Episode 783. Top Ten Films of 2021

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6 Responses

  1. FictionIsntReal says:

    I want to hear David’s (obscure) actual worst movie.

    The more Tyler rants about Jolt the more I want to check it out. I was warned about Come True by the Bloodlust podcast but I just watched that anyway. It indeed wasn’t good, but had some interesting bits.

    8 Bit Christmas is overrated in my book.

    I still think live-action is the wrong medium for Wes Anderson.

  2. Juhani Kenttä says:

    You two spoke beautifully of Pig and The Card Counter, kudos! I’m still catching up on stuff but I don’t feel too bad about my list so far.

    Honorable mentions:
    The Truffle Hunters
    Compartment No. 6
    The French Dispatch
    Licorice Pizza
    The Dinosaur
    (the last one is a quite thoughtful documentary about the legacy of Finnish film director Rauni Mollberg who is greatly admired for films such as The Earth is a Sinful Song and The Unknown Soldier but increasingly and rightfully scrutinized for his cruelty both as a director and a private person)

    10. Oasis – Knebworth 1996
    9. C’mon C’mon
    8. All Light, Everywhere
    7. Woodstock 99: Peace, Love ,and Rage
    6. Pig
    5. Supernova
    4. The Card Counter
    3. Bergman Island
    2. The Worst Person in the World
    1. Drive My Car

    • Dave says:

      Some good picks. Although I feel compelled to say that I am a listener and I love Belfast. I’m not sure what you mean by your “people”, because I logged just under 1300 first time watches on letterboxd in 2021, with a cross section that reaches from art house and indie to Blockbuster and popular level fare and I still picked Belfast as my number 3 (behind the humans and licorice pizza).

      It’s worth saying that I think one fristration that I did have with some of the reviews out there was the tendency to compare it to Roma. Not the same kind of films at all, and I think it gets misrepresented because of that. For what the film is- a family film first, with a layered commentary on place, home, social struggle, diaspora, culture and identity underneath that. I also can’t see how one could call the cinematography flat. I thought it was vibrant with the fluid mix of the constant moving camera and the still images. It really captures the Irish story and context, and the characters are operating as rich subtext for these generational ties, something I found so absorbing. Unlike Roma it is also not.trying to be emotionally distant, but rather fully present, uplifting and hopeful. Not sure why some critics equate positive with dumb..

      Also bizarre that in that discussion Deep Water was cited as a comparative of a great movie. It’s terrible, and it’s getting trashed by critics left and right.

      Sorry. I’m really passionate about that film, lol. Still love listening to you both 🙂

  3. Dave Courtney says:

    Some good picks. Although I do have to say that I’m not sure what you mean by “our people”, because I am a listener and I also love Belfast. And I also logged just under 1300 first time watches in 2021 alone. So I don’t think the “see more films” comment applies.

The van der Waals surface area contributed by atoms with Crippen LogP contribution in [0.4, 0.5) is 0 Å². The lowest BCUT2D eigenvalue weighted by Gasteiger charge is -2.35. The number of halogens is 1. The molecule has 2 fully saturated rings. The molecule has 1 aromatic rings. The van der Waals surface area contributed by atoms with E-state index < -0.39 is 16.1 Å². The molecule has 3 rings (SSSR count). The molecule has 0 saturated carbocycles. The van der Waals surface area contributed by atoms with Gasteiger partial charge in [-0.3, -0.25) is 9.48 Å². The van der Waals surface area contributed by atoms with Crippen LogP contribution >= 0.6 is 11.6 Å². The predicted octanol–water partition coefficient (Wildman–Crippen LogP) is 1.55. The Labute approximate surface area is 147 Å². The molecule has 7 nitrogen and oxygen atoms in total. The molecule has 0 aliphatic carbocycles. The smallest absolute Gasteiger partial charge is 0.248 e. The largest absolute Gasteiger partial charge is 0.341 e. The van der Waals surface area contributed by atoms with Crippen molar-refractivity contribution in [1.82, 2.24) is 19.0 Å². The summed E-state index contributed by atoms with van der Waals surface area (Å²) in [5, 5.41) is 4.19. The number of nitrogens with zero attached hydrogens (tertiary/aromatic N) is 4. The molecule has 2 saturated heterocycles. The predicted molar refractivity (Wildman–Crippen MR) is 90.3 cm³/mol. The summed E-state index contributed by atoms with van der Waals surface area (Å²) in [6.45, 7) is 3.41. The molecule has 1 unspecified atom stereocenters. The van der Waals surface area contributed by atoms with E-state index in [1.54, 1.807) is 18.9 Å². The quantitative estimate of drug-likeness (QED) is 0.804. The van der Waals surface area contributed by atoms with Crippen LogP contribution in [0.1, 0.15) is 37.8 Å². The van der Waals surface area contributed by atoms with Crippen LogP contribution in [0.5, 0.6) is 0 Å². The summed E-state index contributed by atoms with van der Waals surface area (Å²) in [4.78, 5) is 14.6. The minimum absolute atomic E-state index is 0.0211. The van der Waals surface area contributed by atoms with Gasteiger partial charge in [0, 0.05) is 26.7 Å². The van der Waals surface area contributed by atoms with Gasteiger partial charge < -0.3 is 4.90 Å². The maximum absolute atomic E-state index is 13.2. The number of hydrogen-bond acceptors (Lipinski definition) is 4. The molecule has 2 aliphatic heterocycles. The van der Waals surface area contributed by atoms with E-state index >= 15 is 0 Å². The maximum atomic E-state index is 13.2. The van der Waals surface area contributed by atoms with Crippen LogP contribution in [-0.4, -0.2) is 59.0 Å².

I saw a very different film than you both did. Might be in part because you are comparing it to Roma. Not the same film at all, and I think comparing it undermines the film that Belfast is. I think first and foremost it is a family film, that also happens to be about family. Underneath that it is a commentary on social struggle, identity, hope, diaspora, and the different vantage points of young and old. And lastly it is love letter to Ireland. Unlike Roma which seemed intent on being emotionally distant, Belfast wants to be vibrant and hopeful, and I thought it’s eclectic mix of characters along with the mix of quick moving shots and still images worked really, really well. And the cinematography I thought was anything but flat. I found it vibrant and exciting and richly detailed.

    I’m also a bit confused about how Deep Water was cited as the compatible for an “excellent” film. It’s literally getting trashed by critics big time (I didn’t like it either).

    Still enjoy listening none the less though, and I really enjoyed many of the films in your top 10.

    • Battleship Pretension says:

      Thanks for the very interesting thoughts! I’m probably being over influenced by my Twitter feed. I was indeed shocked to see Deep Water’s Rotten Tomatoes score when I’ve only seen positive reactions on Twitter.

      – David

  4. BradleyD says:

    I’m right there with David on Belfast. I thought it was cloying and indulgent and what charms it had were shallow. I especially don’t understand the nominations for directing and screenplay. The film’s visual sense is often jarring and I found myself thinking, “I don’t know a ton about editing but this feels like bad editing.” The writing is often on the nose and clumsy and the “jokes” landed completely flat for me and those I watched it with. And the kid, sorry, while cute and all, I kinda hated him by the end. I’ve nothing against sentimental, personal films but they have to be done well (Sing Street is a similar film in some ways and much better). Belfast just isn’t very good filmmaking.

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